The suit to be worn by Felix Baumgartner during his skydive (Credits: Red Bull Stratos).

An upcoming extreme sports skydive from the stratosphere and an ongoing study at the University of North Dakota are making strides in designing the optimum spacesuit. An upcoming stunt attempt by Felix Baumgartner with support from the Red Bull Stratos team, will attempt a skydive  from the highest altitude ever attempted at 120,000 ft (36,576 meters) in the stratosphere. He would be the first person to break the sound barrier outside of an aircraft and would break the record of Air Force Captain Joseph Kittinger, Jr. set in 1960 free falling from 102,800 feet (31,333 meters). “This mission is all about pioneer work,” Baumgartner said in a February 7 statement. “Maybe one day people will look back and say it was Felix Baumgartner and the Red Bull Stratos team that helped to develop the suit that they’re wearing in space. We want to do something for posterity.” A custom suit has been designed for Baumgartner by the David Clark Company which made the first pressurized suits for World War II fighters.  The suit is composed of fire retardant material and insulated against the -5 to -70°F that Baumgarten may experience during his jump. The uninflated suit weighs 28 pounds. It fits to an 8 pound helmet that maintains a flow of pure oxygen,  a constant 3.5 psi pressure, and includes a fog-treated, heated visor with a sunshade. Medical director Dr. Jonathan Clark, a six time Space Shuttle crew surgeon for NASA, hopes to leverage the suit developments for uses in space travel and tourism. “We’ll be setting new standards for aviation,” said Clark. “Red Bull Stratos is testing new equipment and developing the procedures for inhabiting such high altitudes as well as enduring such extreme acceleration. The aim is to improve the safety for space professionals as well as potential space tourists.” The dive is scheduled to take place in August from Roswell, New Mexico. During the jump, Baumgartner’s physical condition will be monitored in an effort to better understand how people can survive in space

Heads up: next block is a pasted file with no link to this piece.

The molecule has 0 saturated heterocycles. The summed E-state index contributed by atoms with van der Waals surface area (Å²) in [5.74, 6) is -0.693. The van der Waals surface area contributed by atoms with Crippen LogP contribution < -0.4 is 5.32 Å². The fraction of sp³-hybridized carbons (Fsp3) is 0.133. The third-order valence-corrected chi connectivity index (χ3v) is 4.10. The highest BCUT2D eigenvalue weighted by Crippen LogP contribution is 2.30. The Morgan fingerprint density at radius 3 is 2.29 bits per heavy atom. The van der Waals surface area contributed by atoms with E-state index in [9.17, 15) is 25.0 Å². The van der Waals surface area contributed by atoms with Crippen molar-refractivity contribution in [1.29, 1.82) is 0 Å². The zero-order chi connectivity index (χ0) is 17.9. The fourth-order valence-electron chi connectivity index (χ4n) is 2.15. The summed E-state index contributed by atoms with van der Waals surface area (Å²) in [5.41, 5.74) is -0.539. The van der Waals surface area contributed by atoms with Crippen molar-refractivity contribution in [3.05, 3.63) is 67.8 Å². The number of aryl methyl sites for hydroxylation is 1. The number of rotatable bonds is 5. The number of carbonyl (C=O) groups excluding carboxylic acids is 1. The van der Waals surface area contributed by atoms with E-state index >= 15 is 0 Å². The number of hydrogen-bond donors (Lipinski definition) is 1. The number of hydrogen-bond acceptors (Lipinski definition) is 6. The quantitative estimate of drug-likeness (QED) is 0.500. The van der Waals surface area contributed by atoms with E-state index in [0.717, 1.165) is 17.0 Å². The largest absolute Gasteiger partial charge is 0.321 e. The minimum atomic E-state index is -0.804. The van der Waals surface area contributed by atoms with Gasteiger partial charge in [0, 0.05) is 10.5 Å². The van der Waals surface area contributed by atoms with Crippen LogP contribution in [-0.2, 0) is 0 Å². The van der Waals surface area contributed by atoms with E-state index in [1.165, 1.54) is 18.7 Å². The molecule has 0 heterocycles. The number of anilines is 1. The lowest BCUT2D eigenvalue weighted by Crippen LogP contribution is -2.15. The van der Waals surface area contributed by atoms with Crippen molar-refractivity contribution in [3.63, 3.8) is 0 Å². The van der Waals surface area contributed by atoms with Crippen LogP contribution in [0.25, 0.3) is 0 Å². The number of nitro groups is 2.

NDX-1 being deployed during geological sampling tests at MDRS (Credits: UNDHSL).

This week the University of North Dakota Human Spaceflight Laboratory (HSL) is testing out its NDX-1 Mars suit at the Mar analog site Mars Desert Research Station (MDRS) in Utah. The suit was specifically designed to meet the needs of Mars as opposed to extravehicular excursions in space. It is designed to address the gravity, thermal conditions, and dust environment of Mars. The project is supported by collaboration with NASA Ames Research Center. The NDX-1 was constructed as a concept prototype and has been tested at several Martian analog sites including the Badlands Region in North Dakota, the Marambio base in Antarctica, and the Pilbara region in Australia, and now the Mars Desert Research Station (MDRS) in Utah. The testing being performed at MDRS is assessing the ease with which wearers of the suit can collect geological samples without undue discomfort and without contaminating the samples. HSL has developed a second model, the NDX-2, targeted for use on the Lunar surface. The video below describes Baumgartner’s upcoming dive.

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